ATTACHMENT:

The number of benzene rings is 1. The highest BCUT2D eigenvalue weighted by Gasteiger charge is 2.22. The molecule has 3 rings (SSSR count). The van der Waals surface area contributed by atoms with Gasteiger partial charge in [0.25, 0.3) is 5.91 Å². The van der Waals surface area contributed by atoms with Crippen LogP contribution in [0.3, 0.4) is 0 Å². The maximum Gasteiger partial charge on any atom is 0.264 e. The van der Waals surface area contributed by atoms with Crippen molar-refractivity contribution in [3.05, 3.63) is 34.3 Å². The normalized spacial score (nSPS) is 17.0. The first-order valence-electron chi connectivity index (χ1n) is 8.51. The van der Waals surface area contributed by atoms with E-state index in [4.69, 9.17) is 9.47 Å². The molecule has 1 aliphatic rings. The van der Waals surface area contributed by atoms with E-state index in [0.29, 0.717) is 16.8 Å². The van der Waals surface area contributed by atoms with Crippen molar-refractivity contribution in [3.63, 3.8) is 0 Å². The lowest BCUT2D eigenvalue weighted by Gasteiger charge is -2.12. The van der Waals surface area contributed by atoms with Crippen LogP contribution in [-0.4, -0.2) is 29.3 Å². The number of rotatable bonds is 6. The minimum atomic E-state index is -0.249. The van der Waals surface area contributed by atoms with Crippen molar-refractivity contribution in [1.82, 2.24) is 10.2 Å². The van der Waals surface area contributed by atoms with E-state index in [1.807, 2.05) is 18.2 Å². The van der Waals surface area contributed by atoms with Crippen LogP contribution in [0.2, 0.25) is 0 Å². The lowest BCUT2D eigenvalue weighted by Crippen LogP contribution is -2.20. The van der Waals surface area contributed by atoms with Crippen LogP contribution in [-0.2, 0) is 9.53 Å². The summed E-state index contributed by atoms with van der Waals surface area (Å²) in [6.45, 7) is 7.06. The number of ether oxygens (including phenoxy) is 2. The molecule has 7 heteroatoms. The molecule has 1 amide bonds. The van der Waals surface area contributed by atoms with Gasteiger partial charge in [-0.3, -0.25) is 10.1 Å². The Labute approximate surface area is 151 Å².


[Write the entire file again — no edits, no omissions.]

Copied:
The number of benzene rings is 1. The highest BCUT2D eigenvalue weighted by Gasteiger charge is 2.22. The molecule has 3 rings (SSSR count). The van der Waals surface area contributed by atoms with Gasteiger partial charge in [0.25, 0.3) is 5.91 Å². The van der Waals surface area contributed by atoms with Crippen LogP contribution in [0.3, 0.4) is 0 Å². The maximum Gasteiger partial charge on any atom is 0.264 e. The van der Waals surface area contributed by atoms with Crippen molar-refractivity contribution in [3.05, 3.63) is 34.3 Å². The normalized spacial score (nSPS) is 17.0. The first-order valence-electron chi connectivity index (χ1n) is 8.51. The van der Waals surface area contributed by atoms with E-state index in [4.69, 9.17) is 9.47 Å². The molecule has 1 aliphatic rings. The van der Waals surface area contributed by atoms with E-state index in [0.29, 0.717) is 16.8 Å². The van der Waals surface area contributed by atoms with Crippen molar-refractivity contribution in [3.63, 3.8) is 0 Å². The lowest BCUT2D eigenvalue weighted by Gasteiger charge is -2.12. The van der Waals surface area contributed by atoms with Crippen LogP contribution in [-0.4, -0.2) is 29.3 Å². The number of rotatable bonds is 6. The minimum atomic E-state index is -0.249. The van der Waals surface area contributed by atoms with Crippen molar-refractivity contribution in [1.82, 2.24) is 10.2 Å². The van der Waals surface area contributed by atoms with E-state index in [1.807, 2.05) is 18.2 Å². The van der Waals surface area contributed by atoms with Crippen LogP contribution in [0.2, 0.25) is 0 Å². The lowest BCUT2D eigenvalue weighted by Crippen LogP contribution is -2.20. The van der Waals surface area contributed by atoms with Crippen LogP contribution in [-0.2, 0) is 9.53 Å². The summed E-state index contributed by atoms with van der Waals surface area (Å²) in [6.45, 7) is 7.06. The number of ether oxygens (including phenoxy) is 2. The molecule has 7 heteroatoms. The molecule has 1 amide bonds. The van der Waals surface area contributed by atoms with Gasteiger partial charge in [-0.3, -0.25) is 10.1 Å². The Labute approximate surface area is 151 Å².